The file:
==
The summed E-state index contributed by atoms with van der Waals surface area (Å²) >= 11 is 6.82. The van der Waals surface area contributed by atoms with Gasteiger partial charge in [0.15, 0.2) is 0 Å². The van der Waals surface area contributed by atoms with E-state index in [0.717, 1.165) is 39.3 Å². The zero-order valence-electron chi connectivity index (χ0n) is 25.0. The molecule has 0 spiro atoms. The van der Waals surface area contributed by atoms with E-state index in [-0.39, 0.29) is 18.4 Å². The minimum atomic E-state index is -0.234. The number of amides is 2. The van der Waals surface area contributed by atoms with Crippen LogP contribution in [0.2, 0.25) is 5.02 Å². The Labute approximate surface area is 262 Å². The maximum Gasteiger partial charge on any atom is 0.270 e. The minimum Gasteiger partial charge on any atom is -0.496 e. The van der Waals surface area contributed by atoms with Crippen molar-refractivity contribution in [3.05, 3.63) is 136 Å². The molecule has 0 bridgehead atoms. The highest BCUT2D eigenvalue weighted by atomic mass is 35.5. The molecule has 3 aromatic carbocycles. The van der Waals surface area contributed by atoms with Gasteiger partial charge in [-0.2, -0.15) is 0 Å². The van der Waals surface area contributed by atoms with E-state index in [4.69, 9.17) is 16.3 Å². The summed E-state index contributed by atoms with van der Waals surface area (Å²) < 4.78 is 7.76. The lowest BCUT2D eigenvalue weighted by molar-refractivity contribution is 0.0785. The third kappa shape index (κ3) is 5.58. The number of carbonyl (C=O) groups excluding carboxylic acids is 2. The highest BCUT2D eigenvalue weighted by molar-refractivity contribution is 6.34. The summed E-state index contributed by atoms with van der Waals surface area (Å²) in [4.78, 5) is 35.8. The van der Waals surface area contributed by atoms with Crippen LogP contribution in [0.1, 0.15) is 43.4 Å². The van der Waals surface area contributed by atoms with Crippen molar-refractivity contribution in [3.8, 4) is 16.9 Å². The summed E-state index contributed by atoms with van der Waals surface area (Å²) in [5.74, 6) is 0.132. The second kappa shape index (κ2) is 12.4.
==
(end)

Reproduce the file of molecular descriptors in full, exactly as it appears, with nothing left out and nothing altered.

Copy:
The summed E-state index contributed by atoms with van der Waals surface area (Å²) >= 11 is 6.82. The van der Waals surface area contributed by atoms with Gasteiger partial charge in [0.15, 0.2) is 0 Å². The van der Waals surface area contributed by atoms with E-state index in [0.717, 1.165) is 39.3 Å². The zero-order valence-electron chi connectivity index (χ0n) is 25.0. The molecule has 0 spiro atoms. The van der Waals surface area contributed by atoms with E-state index in [-0.39, 0.29) is 18.4 Å². The minimum atomic E-state index is -0.234. The number of amides is 2. The van der Waals surface area contributed by atoms with Crippen LogP contribution in [0.2, 0.25) is 5.02 Å². The Labute approximate surface area is 262 Å². The maximum Gasteiger partial charge on any atom is 0.270 e. The minimum Gasteiger partial charge on any atom is -0.496 e. The van der Waals surface area contributed by atoms with Crippen molar-refractivity contribution in [3.05, 3.63) is 136 Å². The molecule has 0 bridgehead atoms. The highest BCUT2D eigenvalue weighted by atomic mass is 35.5. The molecule has 3 aromatic carbocycles. The van der Waals surface area contributed by atoms with Gasteiger partial charge in [-0.2, -0.15) is 0 Å². The van der Waals surface area contributed by atoms with E-state index in [4.69, 9.17) is 16.3 Å². The summed E-state index contributed by atoms with van der Waals surface area (Å²) < 4.78 is 7.76. The lowest BCUT2D eigenvalue weighted by molar-refractivity contribution is 0.0785. The third kappa shape index (κ3) is 5.58. The number of carbonyl (C=O) groups excluding carboxylic acids is 2. The highest BCUT2D eigenvalue weighted by molar-refractivity contribution is 6.34. The summed E-state index contributed by atoms with van der Waals surface area (Å²) in [4.78, 5) is 35.8. The van der Waals surface area contributed by atoms with Crippen LogP contribution in [0.1, 0.15) is 43.4 Å². The van der Waals surface area contributed by atoms with Crippen molar-refractivity contribution in [3.8, 4) is 16.9 Å². The summed E-state index contributed by atoms with van der Waals surface area (Å²) in [5.74, 6) is 0.132. The second kappa shape index (κ2) is 12.4.